Moving onto the steaks we started with the big guns, a Kobe-style beef from Gunma prefecture. The steak was a beautifully marbled A5 New York cut oozing with rendered fat and a heady buttery richness. You can believe that we ate every last piece of this wonderful cut even the gristle and silver skin.

FILET MIGNON - Moyer Farm, Grain-Fed USDA Prime, Pennsylvania
NEW YORK STRIP - Moyer Farm, Grain-Fed USDA Prime, Pennsylvania
The filet was the weakest cut of the night, the beef was certainty tender but lacked sufficient flavor for my tastes. The New York strip was much better, served on the rare side, the meat had a pleasing slickness and more apparent beefiness than the filet.

FILET MIGNON - Brandt Beef, 100% All-Natural, Brawley, California
RIBEYE - Brandt Beef, 100% All-Natural, Brawley, California
Though still wet aged, the Brandt beef was far more impressive than the Moyer Farm cuts. The meat is organic and has a lean steely character along with a smoky char from the grill. Again the filet was a bit mild but the rib eye had plenty of fatty goodness to go along with the simple seasoning of salt and pepper.

NEW YORK STRIP - Greg Norman Signature Australian Wagyu
RIBEYE - Greg Norman Signature Australian Wagyu
The Australian Wagyu blends traits from both the classic American beef and the luxurious Japanese steak. The meat has a slightly softer texture thanks to the added marbling but doesn't feel like eating pure fat.

Earthy and smothered with a creamy buttery glaze, these were quintessential steakhouse mushrooms.

The spinach was one of the best night's sides. The crisp leafy greens are coated with a luxurious truffle laden dressing that the entire table enjoyed.

Gourmet mac 'n cheese is always a treat and this was up there with the best of them. Along with the umami-laced cheese sauce there is a restrained but palpable sense of maple sweetness infused into the pasta

No steak dinner would be complete without some kind of potato dish and while I'm normally a sucker for gratin a bit bland and too runny.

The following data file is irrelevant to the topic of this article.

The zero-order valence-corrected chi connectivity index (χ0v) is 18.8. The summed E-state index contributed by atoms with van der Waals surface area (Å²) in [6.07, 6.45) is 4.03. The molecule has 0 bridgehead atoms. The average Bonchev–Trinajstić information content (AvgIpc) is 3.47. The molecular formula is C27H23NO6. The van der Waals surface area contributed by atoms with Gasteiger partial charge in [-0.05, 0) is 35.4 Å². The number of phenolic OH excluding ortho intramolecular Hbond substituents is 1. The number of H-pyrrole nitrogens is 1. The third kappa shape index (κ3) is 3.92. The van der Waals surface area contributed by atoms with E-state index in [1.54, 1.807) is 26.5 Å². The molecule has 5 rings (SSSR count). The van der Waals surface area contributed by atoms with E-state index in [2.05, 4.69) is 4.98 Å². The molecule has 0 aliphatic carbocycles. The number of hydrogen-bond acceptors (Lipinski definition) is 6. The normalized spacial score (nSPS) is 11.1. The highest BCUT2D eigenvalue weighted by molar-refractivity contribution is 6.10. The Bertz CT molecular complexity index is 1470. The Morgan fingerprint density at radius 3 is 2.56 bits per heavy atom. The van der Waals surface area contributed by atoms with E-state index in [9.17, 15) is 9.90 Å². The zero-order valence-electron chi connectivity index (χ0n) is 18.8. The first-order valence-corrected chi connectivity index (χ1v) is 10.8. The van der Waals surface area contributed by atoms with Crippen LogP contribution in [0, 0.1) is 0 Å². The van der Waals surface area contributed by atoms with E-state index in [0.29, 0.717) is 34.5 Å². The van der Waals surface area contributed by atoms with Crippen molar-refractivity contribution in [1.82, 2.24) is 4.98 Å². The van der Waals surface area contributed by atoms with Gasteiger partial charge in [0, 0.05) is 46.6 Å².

MAPLE BRIOCHE BREAD PUDDING - candy cap mushroom ice cream
Desserts got off to a strong start with the maple syrup giving the brioche a French Toast like flavor. The idea of mushroom ice cream was intriguing but the flavor was more like a conventional vanilla than I was lead to expect.

GINGER BABA RUM - chestnut cream, rum ice cream
The second dessert was a baba al rhum and while I normally abhor rum cake, the spice of the ginger and caramel sauce help balance the booziness of the rum.

WEST COAST DUTCH BABY - market fresh berries and tahitian vanilla ice cream
The most restrained of the dessert, the Dutch baby is akin to a pancake fitting given the dessert is sometimes called a German pancake. The lightly sweet popover serves as the perfect wrapper for the vanilla and fresh berries.

FRIED CINNAMON BEIGNET - chocolate bailey's sauce
I'm typically a sucker for freshly fried doughnuts but these were a bit disappointing. Not that they were bad by any means but the texture was a touch too dense and doughy for my tastes.

CHOCOLATE LAYERED MOUSSE CAKE - vanilla malt milk shake
Utterly rich and sinfully decadent, this was pretty much everything one would expect from a chocolate cake.

The elevated steakhouse fare at the re-imagined Royce clearly has been designed with the an eye towards pleasing the local market. Any good steakhouse lives or dies by the quality of its beef and while The Royce's steaks are certainly enjoyable I would have liked to see more dry-aged selections. Zappola explained that dry-aged beef isn't as popular with diners hence the restaurant's decision to focus heavily on wet-aged cuts. With the transition from Feau to Zappola, The Royce has traded sophistication for accessibility but as this meal has proven that isn't necessarily a bad thing.


Darin said...

I don't know if it was just the lighting or angle, but it looked like the wagyu had very little pink. Wasn't impressed by the temperature gradients in many of the other cuts too.

Epicuryan said...

The wagyu could have been a bit redder but the high fat makes it tender regardless. I though the rest of the steaks were solid except for the two filets which were a bit overdone